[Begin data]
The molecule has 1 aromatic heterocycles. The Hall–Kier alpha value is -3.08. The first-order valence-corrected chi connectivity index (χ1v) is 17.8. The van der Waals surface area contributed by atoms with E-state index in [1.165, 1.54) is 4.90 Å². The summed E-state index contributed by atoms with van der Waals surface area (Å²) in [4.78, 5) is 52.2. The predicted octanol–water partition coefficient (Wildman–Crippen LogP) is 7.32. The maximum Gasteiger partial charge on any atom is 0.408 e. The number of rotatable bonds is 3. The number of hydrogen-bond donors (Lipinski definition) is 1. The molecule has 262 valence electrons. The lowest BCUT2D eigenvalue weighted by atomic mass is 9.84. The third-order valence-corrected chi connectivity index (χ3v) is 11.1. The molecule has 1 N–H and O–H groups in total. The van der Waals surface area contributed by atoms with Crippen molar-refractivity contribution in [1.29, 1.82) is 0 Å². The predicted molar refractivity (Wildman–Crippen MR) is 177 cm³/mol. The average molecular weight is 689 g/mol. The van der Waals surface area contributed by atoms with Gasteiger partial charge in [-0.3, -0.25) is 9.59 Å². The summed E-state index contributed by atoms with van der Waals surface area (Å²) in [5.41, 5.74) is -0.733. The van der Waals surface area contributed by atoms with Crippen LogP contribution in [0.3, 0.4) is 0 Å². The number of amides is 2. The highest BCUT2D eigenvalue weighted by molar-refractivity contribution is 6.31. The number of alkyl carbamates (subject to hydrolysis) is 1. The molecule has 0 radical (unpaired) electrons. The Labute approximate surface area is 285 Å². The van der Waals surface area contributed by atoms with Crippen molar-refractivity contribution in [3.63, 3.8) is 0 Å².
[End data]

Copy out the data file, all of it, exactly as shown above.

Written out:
The molecule has 1 aromatic heterocycles. The Hall–Kier alpha value is -3.08. The first-order valence-corrected chi connectivity index (χ1v) is 17.8. The van der Waals surface area contributed by atoms with E-state index in [1.165, 1.54) is 4.90 Å². The summed E-state index contributed by atoms with van der Waals surface area (Å²) in [4.78, 5) is 52.2. The predicted octanol–water partition coefficient (Wildman–Crippen LogP) is 7.32. The maximum Gasteiger partial charge on any atom is 0.408 e. The number of rotatable bonds is 3. The number of hydrogen-bond donors (Lipinski definition) is 1. The molecule has 262 valence electrons. The lowest BCUT2D eigenvalue weighted by atomic mass is 9.84. The third-order valence-corrected chi connectivity index (χ3v) is 11.1. The molecule has 1 N–H and O–H groups in total. The van der Waals surface area contributed by atoms with Crippen molar-refractivity contribution in [1.29, 1.82) is 0 Å². The predicted molar refractivity (Wildman–Crippen MR) is 177 cm³/mol. The average molecular weight is 689 g/mol. The van der Waals surface area contributed by atoms with Gasteiger partial charge in [-0.3, -0.25) is 9.59 Å². The summed E-state index contributed by atoms with van der Waals surface area (Å²) in [5.41, 5.74) is -0.733. The van der Waals surface area contributed by atoms with Crippen LogP contribution in [0.3, 0.4) is 0 Å². The number of amides is 2. The highest BCUT2D eigenvalue weighted by molar-refractivity contribution is 6.31. The number of alkyl carbamates (subject to hydrolysis) is 1. The molecule has 0 radical (unpaired) electrons. The Labute approximate surface area is 285 Å². The van der Waals surface area contributed by atoms with Crippen molar-refractivity contribution in [3.63, 3.8) is 0 Å².